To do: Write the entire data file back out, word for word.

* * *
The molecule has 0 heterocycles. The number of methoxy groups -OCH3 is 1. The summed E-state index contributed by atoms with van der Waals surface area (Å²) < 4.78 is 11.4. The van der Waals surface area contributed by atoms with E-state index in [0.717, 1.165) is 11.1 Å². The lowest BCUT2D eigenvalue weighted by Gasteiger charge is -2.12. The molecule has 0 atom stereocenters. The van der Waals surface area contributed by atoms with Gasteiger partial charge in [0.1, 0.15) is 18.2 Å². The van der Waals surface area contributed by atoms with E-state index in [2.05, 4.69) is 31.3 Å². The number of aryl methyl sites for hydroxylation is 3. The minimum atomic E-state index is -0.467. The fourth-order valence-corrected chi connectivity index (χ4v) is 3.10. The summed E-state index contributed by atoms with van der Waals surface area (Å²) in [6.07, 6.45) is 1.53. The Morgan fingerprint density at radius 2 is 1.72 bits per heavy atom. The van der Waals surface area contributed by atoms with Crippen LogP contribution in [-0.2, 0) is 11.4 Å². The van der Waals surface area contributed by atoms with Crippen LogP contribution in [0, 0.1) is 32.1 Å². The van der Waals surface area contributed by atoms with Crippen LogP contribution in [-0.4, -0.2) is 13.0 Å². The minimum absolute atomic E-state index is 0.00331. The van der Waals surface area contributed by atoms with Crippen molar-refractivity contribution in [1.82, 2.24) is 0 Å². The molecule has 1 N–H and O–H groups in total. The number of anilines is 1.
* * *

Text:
The molecule has 0 heterocycles. The number of methoxy groups -OCH3 is 1. The summed E-state index contributed by atoms with van der Waals surface area (Å²) < 4.78 is 11.4. The van der Waals surface area contributed by atoms with E-state index in [0.717, 1.165) is 11.1 Å². The lowest BCUT2D eigenvalue weighted by Gasteiger charge is -2.12. The molecule has 0 atom stereocenters. The van der Waals surface area contributed by atoms with Gasteiger partial charge in [0.1, 0.15) is 18.2 Å². The van der Waals surface area contributed by atoms with E-state index in [2.05, 4.69) is 31.3 Å². The number of aryl methyl sites for hydroxylation is 3. The minimum atomic E-state index is -0.467. The fourth-order valence-corrected chi connectivity index (χ4v) is 3.10. The summed E-state index contributed by atoms with van der Waals surface area (Å²) in [6.07, 6.45) is 1.53. The Morgan fingerprint density at radius 2 is 1.72 bits per heavy atom. The van der Waals surface area contributed by atoms with Crippen LogP contribution in [-0.2, 0) is 11.4 Å². The van der Waals surface area contributed by atoms with Crippen LogP contribution in [0, 0.1) is 32.1 Å². The van der Waals surface area contributed by atoms with Crippen LogP contribution in [-0.4, -0.2) is 13.0 Å². The minimum absolute atomic E-state index is 0.00331. The van der Waals surface area contributed by atoms with Crippen molar-refractivity contribution in [1.82, 2.24) is 0 Å². The molecule has 1 N–H and O–H groups in total. The number of anilines is 1.